In 2009, a Swedish video gamer, programmer and designer known as “Notch” demonstrated Minecraft – a 16-bit world where players build and craft structures. Minecraft looks crude and blocky, like giant, digital Lego pieces. Still, the simplistic visual overlay of blocks and cubes underwrites a rich, deep and complex system of resource management, construction and creativity.
Players harvest building materials from the game’s natural resources to form shelters and safe houses using sand, rock and wood. But these simple structures soon give way to towers, mansions, villages and even complex water systems like fountains and modes to accent an intricate villa or to protect a vulnerable castle.
“Minecraft extends kids”
In November 2011, Minecraft pervaded desktop computers, Google and Apple smartphones/tablets, and platforms like Microsoft’s Xbox. Now, teacher’s use Minecraft around the world to educate students.
Monica Ekman, a teacher at the Viktor Rydberg School in Stockholm, Sweden, made Minecraft compulsory for her 13-year-old students. She said that they “learn about city planning, environmental issues, getting things done, and even how to plan for the future.”
In Australia, a history teacher set up “quest missions” where students roamed and explored ancient worlds.
In Denmark, an English-language teacher allowed students to play Minecraft collectively so long as they communicated in English.
In California, a science teacher set up experiments to teach students about gravity.
“Minecraft is being used to educate children on everything from science to city planning to speaking a new language,” said Joel Levin, a private school teacher in New York and education director at TeacherGaming. TeacherGaming runs MinecraftEdu that helps teachers use the game with students. Levin bills himself as “The Minecraft Teacher”
Levin factors Minecraft into digital citizenship and responsibility.
With kids wrought on Facebook and other social networks, “students are having some ugly experiences…without an understanding of how to interact with people online. With Minecraft,” Levin says, students develop “that understanding at a very early age.”
Eric Klopfer, a professor and the director of the Massachusetts Institute of Technology’s Scheller Teacher Education Program, said that Minecraft can help monitor behaviour. Even in a virtual context – destroying someone’s Minecraft house, or calling them a bad name – we can understand that some actions are unethical. The virtual world does not have to dismiss inappropriate behaviour.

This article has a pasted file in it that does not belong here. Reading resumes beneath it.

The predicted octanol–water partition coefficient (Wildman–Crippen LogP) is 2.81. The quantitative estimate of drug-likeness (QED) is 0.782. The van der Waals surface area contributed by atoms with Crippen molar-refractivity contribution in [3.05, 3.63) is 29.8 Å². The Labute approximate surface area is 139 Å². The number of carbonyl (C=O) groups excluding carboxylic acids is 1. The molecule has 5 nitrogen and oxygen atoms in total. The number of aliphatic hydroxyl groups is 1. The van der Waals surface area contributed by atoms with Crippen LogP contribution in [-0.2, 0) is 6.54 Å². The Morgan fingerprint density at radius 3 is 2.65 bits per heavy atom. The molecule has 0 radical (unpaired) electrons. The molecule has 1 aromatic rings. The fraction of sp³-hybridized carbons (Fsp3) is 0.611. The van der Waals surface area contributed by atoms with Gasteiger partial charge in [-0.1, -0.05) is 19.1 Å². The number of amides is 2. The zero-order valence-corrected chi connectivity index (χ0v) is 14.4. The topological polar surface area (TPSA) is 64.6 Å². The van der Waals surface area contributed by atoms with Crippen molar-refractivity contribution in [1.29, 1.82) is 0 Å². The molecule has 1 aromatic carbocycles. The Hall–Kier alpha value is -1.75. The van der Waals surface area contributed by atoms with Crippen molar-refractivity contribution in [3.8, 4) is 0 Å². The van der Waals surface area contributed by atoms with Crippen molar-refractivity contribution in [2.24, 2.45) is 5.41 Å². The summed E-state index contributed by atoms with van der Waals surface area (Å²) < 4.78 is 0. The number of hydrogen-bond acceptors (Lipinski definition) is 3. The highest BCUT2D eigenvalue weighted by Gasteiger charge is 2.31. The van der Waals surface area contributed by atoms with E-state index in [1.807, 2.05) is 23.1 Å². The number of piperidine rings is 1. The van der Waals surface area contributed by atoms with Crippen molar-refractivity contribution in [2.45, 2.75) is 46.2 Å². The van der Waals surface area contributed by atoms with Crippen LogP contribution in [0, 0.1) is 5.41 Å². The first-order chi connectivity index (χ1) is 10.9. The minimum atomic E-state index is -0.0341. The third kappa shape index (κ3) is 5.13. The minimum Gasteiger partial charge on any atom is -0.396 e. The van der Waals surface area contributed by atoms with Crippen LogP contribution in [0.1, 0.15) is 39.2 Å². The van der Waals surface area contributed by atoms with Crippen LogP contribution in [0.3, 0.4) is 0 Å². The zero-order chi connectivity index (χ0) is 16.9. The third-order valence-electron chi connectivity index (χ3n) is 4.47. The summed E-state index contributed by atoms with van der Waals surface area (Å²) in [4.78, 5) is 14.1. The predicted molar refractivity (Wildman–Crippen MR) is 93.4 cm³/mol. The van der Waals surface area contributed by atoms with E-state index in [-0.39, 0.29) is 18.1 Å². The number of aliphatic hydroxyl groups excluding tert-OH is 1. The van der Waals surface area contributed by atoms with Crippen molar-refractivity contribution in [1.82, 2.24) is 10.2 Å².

“In many ways,” Klopfer said, “it’s like a digital version of Lego.”
Minecraft in Toronto
Dr. Sara Grimes, an Assistant Professor in the Faculty of Information and expert in children’s media culture at the University of Toronto, has looked intently on the Minecraft phenomenon.
The game provides endless fodder for academic inquiry, she says.
“There are all kinds of people who are interested in the educational potential, there are a lot of people who are interested in just what this means in terms of society and socialization and culture-building.”
Minecraft offers an invitation for creativity, for customization and to engage on a level that is accessible. This creative element attracted Grime’s own research attention. Short of rule-free, creative thinking, Grimes says, it fosters healthy cooperation.
“This is a huge departure,” says Grimes, “not only from previous games, but previous toys and objects that were given to kids to play. Kids always make their own games in backyards and in schoolyards. And now they have an opportunity to make those games part of their shared culture.”
His eight-year-old son’s elaborate Minecraft amusements park inspired Robert Simon, literacy expert at Uoft’s Ontario Institute for Studies in Education. He says that Minecraft holds some obvious advantages over traditional blackboard instruction, which can be “dry as chalk for kids.”
Simon says that if you ask educators and teachers what their biggest challenge is with students it is how to engage them. “How do I motivate them?”
Simon is pitching a funding proposal to study Minecraft’s potential schoolroom applications.
He points out that Minecraft retains genderless appeal. He also points out that it is a game students would dream about playing anyway while sitting at their desks.
In an industry swamped by moral panic among parents and teachers concerned that games ferment violence and stunt mental growth, is Minecraft a benign solution?
“School has basically remained unchanged for well over 100 years,” Simon says.
“One of the problems with schooling is how we come to know and recognize what schooling is.”
Bilton, N. (2013, September 15). Disruptions: Minecraft, an obsession and an educational tool. The New York Times. Retrieved from http://nyti.ms/1f92Ax8
Hall, J. (2013, May 31). Minecraft game being hailed as teaching tool. The Toronto Star. Retrieved from http://bit.ly/17Gp5XN
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